Samhain Mead

Samhain Mead

If magic were real, it would be contained in a bottle of this mead. Brewed on Halloween of 2011, this batch of semi-sweet metheglin contains all the delicious alcohol, spices and magic that you could ever want on Halloween. Sure it entirely lacks any grain but who are we kidding, there is no way that I would pass up a chance to ramble on about mead.

A good mead is an old mead, there is little you can do to avoid that reality. I have made my share of quick meads that have been enjoyed thoroughly by one and all but nothing helps a well made mead more than patience.

The Idea was to make my first batch of truly patient mead. I had some acerglyn (maple mead) for a year now but it was a risky, trouble ridden experiment that only happen to be tasty by luck. To achieve this goal I would have to make an investment in some honey, pick an adjunct, a proper yeast and a good place to hide 5 gallons of it. Halloween was approaching and I sure do love pumpkin... You can figure out the rest.

Target Style
Semi-sweet, metheglin
16% @ 5 gallons

Perfect 6 Gallon Glass Carboy for this Mead

16 lbs clover honey (or Wildflower!)
12 lbs Sugar Pumpkin
1 lb clover honey (to be added to secondary)
Lalvin D-47 Yeast
Fresh Ground Cinnamon, Allspice, Cloves & Nutmeg
3 Cinnamon Sticks
*Recipe calculated with BeerSmith 2.0 - The best brewing software around*

Get all your ingredients and save at:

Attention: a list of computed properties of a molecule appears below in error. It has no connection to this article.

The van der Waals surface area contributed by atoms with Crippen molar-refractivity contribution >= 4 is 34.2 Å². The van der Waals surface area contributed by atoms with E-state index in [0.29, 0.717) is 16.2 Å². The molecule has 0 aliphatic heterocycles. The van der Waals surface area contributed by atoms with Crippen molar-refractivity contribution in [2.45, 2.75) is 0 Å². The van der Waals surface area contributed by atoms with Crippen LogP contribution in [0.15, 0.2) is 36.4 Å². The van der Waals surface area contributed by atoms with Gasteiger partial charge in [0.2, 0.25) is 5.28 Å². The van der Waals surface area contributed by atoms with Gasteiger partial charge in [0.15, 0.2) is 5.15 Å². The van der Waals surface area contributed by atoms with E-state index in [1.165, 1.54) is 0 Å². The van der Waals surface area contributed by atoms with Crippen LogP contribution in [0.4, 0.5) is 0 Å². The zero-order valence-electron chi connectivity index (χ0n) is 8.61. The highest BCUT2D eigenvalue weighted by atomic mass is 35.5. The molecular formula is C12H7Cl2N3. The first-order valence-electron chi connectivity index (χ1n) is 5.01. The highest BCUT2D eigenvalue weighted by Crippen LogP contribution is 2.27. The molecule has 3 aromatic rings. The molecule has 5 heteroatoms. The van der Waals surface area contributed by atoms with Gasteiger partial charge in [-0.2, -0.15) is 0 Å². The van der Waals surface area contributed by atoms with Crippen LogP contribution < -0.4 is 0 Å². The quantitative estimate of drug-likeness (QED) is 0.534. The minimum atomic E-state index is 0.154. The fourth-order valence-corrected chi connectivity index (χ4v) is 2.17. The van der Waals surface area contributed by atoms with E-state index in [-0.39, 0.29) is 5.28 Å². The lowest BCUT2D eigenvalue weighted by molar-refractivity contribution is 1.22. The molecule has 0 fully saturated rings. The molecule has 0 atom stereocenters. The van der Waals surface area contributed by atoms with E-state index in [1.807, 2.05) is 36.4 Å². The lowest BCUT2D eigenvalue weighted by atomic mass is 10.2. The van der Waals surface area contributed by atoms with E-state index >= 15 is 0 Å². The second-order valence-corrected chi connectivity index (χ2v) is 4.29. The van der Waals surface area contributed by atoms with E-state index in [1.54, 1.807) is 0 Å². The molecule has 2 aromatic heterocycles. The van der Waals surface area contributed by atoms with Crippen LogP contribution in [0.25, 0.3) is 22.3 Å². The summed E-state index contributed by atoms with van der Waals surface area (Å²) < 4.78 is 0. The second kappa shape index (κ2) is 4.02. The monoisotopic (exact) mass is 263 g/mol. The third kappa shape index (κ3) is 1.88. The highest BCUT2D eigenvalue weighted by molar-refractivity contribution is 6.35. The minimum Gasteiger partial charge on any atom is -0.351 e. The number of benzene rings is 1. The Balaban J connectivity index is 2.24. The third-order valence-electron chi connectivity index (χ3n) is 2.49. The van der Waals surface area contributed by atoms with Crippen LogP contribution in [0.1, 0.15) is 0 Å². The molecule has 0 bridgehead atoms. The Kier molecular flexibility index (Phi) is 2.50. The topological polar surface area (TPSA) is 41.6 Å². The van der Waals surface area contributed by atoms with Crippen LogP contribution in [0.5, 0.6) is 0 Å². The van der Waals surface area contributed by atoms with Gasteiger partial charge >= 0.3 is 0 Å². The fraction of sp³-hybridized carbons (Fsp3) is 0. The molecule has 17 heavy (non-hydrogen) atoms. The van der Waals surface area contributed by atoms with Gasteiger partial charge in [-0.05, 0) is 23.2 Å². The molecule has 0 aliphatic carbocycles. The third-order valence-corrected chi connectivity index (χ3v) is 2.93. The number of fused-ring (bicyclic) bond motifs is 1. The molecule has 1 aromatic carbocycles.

MoreBeer! Absolutely Everything!

Three days ahead of time you will need to make a proper starter. The methods are similar to those I outlined here however we will use honey instead of DME and will refrain from boiling. Mix 4 parts warm water with 1 part honey. Add some yeast nutrient along with the yeast and place it on your stir plate. If you have not built one yet, make sure to shake that sucker every hour you can manage

Sprinkle quartered sugar pumpkins with spices and roast at 400F for at least 90 minutes or until soft and caramelized. Scoop out the meat and add it to your sanitized bucket, discard rinds.

Mix honey and water in a container you can shake, I use a sanitized one gallon glass jug, with a ratio of about 2 pounds of honey and half a gallon of warm water. I use this method to ensure extreme oxygenation and proper mixture of the water and honey. Use this method until you have added all 16 pounds of honey; top off to 6 gallons with cool water. The reason we want six gallons is so that when we transfer to secondary, inevitably with less volume, it will leave litte to no head space in the carboy. Once the mixture is below 80F (it most likely already is) pitch your entire starter and place the bucket in a dark place at around 62F for a month.
I prefer to not boil my honey (or debate about the benefits) because it sounds like a better idea and is less work.

The Treatment
This mead was treated right, make sure to treat yours right too! After just about 30 days of primary fermentation (do not believe the 14 day limit!), rack your golden nectar into a 5 gallon carboy on top of 1 pound of honey and 3 cinnamon sticks. At this point my gravity reading was 1.000, too dry for me, hence the addition of one more pound of honey. Fortunately it did not ferment too much and left me with just the right amount of sweetness.

After two more months I transferred the mead to tertiary (never do this with beer, waste of time) and allowed it to clear. The mead was bottled on October 13th 2012 and I will enjoy the first bottle of it tonight while I watch A Nightmare Before Christmas!

Cheers and happy  hauntings